Other researchers have also found that research interventions can lead to an improvement in health-seeking behaviour and, potentially, health outcomes. Aboriginal health workers in an Aboriginal community controlled health service in Townsville also found that an HPV project increased the number of women having Pap tests20. Manderson and Hoban’s publication on cervical cancer services for Indigenous women suggests that the consulting and collaborating with the community in their study resulted in significant changes to health programs and policy14.
In conclusion, the recruitment of Aboriginal women to this HPV prevalence study was challenging but the difficulties were overcome with collaborative community-based consultation. The recruitment strategies developed through the process of consultation and the study itself increased the number of Aboriginal women accessing cervical screening at the family planning clinic. This was sustained a year after the conclusion of the study.
1. Australian Institute of Health and Welfare, Carter R. Cervical screening in Australia 2004-2005. Canberra, ACT: AIHW, 2007; 29-33.
2. Suprmaniam R, Grindley G, Pulver LJ. Cancer mortality in Aboriginal people in New South Wales, Australia, 1994-2002. Australian and New Zealand Journal of Public Health2006; 30(5): 453-456.
3. Wain GV. Cervical cancer screening in Australia: let’s keep it in perspective. Medical Journal of Australia 1996; 164: 261-262.
4. Binns Pl, Condon JR. Participation in cervical screening by Indigenous women in the northern territory: a longitudinal study. Medical Journal of Australia 2006; 185(9): 490-494.
5. Muñoz N, Bosch FX, de Sanjose S, Herrero R, Castellsagué X et al. Epidemiologic classification of human papillomavirus types associated with cervical cancer. New England Journal of Medicine 2003; 348: 518-527.
6. Brotherton JML. How much cervical cancer in Australia is vaccine preventable? A meta-analysis. Vaccine 2008; 26: 250-256.
7. Bowden FJ, Tabrizi SN, Paterson BA, Garland SM, Fairley CK. Determination of genital human papillomavirus genotypes in women in Northern Australia using a novel, self-administered tampon technique. International Journal of Gynecological Cancer 1998; 8: 471-475.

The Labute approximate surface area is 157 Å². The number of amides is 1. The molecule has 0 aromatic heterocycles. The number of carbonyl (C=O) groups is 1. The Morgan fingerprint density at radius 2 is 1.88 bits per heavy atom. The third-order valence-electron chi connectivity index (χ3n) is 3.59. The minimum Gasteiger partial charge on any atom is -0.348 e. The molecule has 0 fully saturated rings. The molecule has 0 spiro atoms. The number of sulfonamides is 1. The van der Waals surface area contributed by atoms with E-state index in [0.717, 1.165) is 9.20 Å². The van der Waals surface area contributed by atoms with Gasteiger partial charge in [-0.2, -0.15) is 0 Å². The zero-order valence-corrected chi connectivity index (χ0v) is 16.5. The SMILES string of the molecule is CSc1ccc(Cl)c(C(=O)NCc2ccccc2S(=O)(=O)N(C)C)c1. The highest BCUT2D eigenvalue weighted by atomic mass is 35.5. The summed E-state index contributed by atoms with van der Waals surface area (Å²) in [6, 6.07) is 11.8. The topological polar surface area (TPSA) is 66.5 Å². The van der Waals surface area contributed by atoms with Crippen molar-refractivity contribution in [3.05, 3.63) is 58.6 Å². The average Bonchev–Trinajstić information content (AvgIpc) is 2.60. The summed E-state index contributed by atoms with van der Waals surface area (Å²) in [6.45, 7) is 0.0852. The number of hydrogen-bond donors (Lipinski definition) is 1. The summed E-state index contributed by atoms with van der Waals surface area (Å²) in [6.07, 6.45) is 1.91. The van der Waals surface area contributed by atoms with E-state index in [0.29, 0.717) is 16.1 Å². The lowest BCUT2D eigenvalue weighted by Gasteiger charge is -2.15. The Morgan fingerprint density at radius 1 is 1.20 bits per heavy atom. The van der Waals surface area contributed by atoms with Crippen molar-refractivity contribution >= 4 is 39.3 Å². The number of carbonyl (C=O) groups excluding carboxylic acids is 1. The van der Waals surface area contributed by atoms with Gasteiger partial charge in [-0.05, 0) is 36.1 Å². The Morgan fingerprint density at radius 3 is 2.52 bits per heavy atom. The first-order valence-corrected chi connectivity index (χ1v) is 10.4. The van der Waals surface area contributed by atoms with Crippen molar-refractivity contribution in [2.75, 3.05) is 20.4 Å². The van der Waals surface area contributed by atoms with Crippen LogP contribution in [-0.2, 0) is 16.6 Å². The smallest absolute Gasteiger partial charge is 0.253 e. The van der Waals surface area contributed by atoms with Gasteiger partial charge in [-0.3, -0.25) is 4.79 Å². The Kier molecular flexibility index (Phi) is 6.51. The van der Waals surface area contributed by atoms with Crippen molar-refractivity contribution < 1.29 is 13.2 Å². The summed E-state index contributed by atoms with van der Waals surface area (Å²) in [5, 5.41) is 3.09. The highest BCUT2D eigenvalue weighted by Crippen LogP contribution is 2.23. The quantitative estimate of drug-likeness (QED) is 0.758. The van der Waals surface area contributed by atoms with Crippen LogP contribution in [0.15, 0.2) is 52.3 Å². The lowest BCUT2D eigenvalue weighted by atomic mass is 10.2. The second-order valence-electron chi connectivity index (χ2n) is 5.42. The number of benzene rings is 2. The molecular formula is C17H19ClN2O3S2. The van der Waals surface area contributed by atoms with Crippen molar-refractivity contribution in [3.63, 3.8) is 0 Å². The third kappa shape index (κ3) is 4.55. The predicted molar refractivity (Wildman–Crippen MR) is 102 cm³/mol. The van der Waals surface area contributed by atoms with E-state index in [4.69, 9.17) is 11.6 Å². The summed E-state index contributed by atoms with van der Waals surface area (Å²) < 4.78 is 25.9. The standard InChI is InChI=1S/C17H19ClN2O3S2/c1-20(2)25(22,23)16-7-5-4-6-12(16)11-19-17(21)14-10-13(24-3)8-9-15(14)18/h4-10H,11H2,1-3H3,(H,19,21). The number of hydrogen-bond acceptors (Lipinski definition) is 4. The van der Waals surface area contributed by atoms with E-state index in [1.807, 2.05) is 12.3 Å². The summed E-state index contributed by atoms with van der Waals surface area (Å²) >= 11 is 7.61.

8. Paavonen J, Jenkins D, Bosch FX, Naud P, Salmerón J, Wheeler DM et al. Efficacy of a prophylactic adjuvanted bivalent L1 virus-like-particle vaccine against infection with human papillomavirus types 16 and 18 in young women: an interim analysis of a phase III double-blind, randomised controlled trial. Lancet 2007; 369: 2161-2170.
9. The Future II Study Group. Effect of prophylactic human papillomavirus L1virus-like-particle vaccine on risk of cervical intraepithelial neoplasia grade 2, grade 3, and adenocarcinoma in situ: a combined analysis of four randomised clinical trials. Lancet 2007; 369: 1861-1868.
10. Garland SM, Hernandez-Avila M, Wheeler CM, Perez G, Harper DM, Leodolter S et al. Quadrivalent HPV 6/11/16/18 vaccine: prevention of cervical, vulvar and vaginal disease. New England Journal of Medicine 2007; 356(19): 1928-1943.
11. Read CM. Working with an Aboriginal Community Liaison Worker. Rural and Remote Health 6: 381. (Online) 2006. Available: www.rrh.org.au (Accessed 6 May 2009).
12. Reath J, Carey M. Breast and cervical cancer in indigenous women – overcoming barriers to early detection. Australian Family Physician 2008; 37(3): 178-182.
13. Tombros A, Jordan B. Editorial cultural competence: an international perspective. Contraception 2007; 75: 325-327.
14. Manderson L, Hoban E. Cervical cancer services for Indigenous women: advocacy, community – based research and policy change in Australia. Women and Health 2006; 43(4): 69-88.
15. Nguyen HT. Patient centred care; cultural safety in indigenous health. Australian Family Physician 2088; 37(12): 990-993.
16. Wand PF, Eades SJ. Navigating the process of developing a research project in Aboriginal Health. Medical Journal of Australia 2008; 188: 584-587.
17. Carey M. The RACGP Aboriginal and Torres Strait Islander Women’s Project Evaluation Report. Melbourne, VIC: Royal Australian College of General Practitioners, 2003.
18. Hunt JM, Geia LK. Can we better meet the healthcare needs of Aboriginal and Torres Strait Islander women? Medical Journal of Australia 2002; 177: 533-534.
19. Andrews B, Simmons P, Long I, Wilson R. Identifying and overcoming the barriers to Aboriginal access to general practitioner services in rural New South Wales. Australian Journal of Rural Health 2002; 10: 196-201.
20. Mitchell M, Hussey LM The Aboriginal health worker Medical Journal of Australia 2006; 184(10): 529-530
© Christine Read, Deborah Bateson 2009 A licence to publish this material has been given to ARHEN, http://www.arhen.org.au
|This article has been viewed 5468 times since May 21, 2009.||Article No. 1117|